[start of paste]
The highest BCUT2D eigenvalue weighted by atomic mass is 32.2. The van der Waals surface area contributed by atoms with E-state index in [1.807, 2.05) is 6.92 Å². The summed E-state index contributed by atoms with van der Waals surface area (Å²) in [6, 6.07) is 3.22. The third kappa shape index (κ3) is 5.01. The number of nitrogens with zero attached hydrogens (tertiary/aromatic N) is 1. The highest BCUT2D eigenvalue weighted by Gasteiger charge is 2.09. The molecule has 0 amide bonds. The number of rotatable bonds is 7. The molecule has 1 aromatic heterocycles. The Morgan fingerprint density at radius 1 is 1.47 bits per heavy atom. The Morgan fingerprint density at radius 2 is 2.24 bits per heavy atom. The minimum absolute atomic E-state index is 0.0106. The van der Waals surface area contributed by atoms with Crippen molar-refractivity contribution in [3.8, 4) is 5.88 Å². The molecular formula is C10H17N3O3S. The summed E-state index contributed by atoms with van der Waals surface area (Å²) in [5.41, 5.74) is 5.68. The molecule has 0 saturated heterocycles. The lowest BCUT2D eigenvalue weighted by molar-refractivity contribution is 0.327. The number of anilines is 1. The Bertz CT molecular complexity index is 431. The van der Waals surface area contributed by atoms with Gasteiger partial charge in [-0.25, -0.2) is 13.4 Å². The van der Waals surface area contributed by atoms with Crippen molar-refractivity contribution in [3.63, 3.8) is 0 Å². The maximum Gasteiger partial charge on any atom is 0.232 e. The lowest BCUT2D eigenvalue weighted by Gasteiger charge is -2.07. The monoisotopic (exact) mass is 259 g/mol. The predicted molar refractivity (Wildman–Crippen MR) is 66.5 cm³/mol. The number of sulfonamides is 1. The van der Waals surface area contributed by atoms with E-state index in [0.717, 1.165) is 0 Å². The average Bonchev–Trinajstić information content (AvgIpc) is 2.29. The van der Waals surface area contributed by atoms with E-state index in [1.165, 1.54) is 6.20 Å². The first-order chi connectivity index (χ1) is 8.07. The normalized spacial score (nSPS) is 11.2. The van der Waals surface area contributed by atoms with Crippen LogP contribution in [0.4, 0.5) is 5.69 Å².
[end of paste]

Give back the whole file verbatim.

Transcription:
The highest BCUT2D eigenvalue weighted by atomic mass is 32.2. The van der Waals surface area contributed by atoms with E-state index in [1.807, 2.05) is 6.92 Å². The summed E-state index contributed by atoms with van der Waals surface area (Å²) in [6, 6.07) is 3.22. The third kappa shape index (κ3) is 5.01. The number of nitrogens with zero attached hydrogens (tertiary/aromatic N) is 1. The highest BCUT2D eigenvalue weighted by Gasteiger charge is 2.09. The molecule has 0 amide bonds. The number of rotatable bonds is 7. The molecule has 1 aromatic heterocycles. The Morgan fingerprint density at radius 1 is 1.47 bits per heavy atom. The Morgan fingerprint density at radius 2 is 2.24 bits per heavy atom. The minimum absolute atomic E-state index is 0.0106. The van der Waals surface area contributed by atoms with Crippen molar-refractivity contribution in [3.8, 4) is 5.88 Å². The molecular formula is C10H17N3O3S. The summed E-state index contributed by atoms with van der Waals surface area (Å²) in [5.41, 5.74) is 5.68. The molecule has 0 saturated heterocycles. The lowest BCUT2D eigenvalue weighted by molar-refractivity contribution is 0.327. The number of anilines is 1. The Bertz CT molecular complexity index is 431. The van der Waals surface area contributed by atoms with Gasteiger partial charge in [-0.25, -0.2) is 13.4 Å². The van der Waals surface area contributed by atoms with Crippen molar-refractivity contribution in [3.63, 3.8) is 0 Å². The maximum Gasteiger partial charge on any atom is 0.232 e. The lowest BCUT2D eigenvalue weighted by Gasteiger charge is -2.07. The monoisotopic (exact) mass is 259 g/mol. The predicted molar refractivity (Wildman–Crippen MR) is 66.5 cm³/mol. The number of sulfonamides is 1. The van der Waals surface area contributed by atoms with E-state index in [0.717, 1.165) is 0 Å². The average Bonchev–Trinajstić information content (AvgIpc) is 2.29. The van der Waals surface area contributed by atoms with E-state index in [1.165, 1.54) is 6.20 Å². The first-order chi connectivity index (χ1) is 8.07. The normalized spacial score (nSPS) is 11.2. The van der Waals surface area contributed by atoms with Crippen LogP contribution in [0.4, 0.5) is 5.69 Å².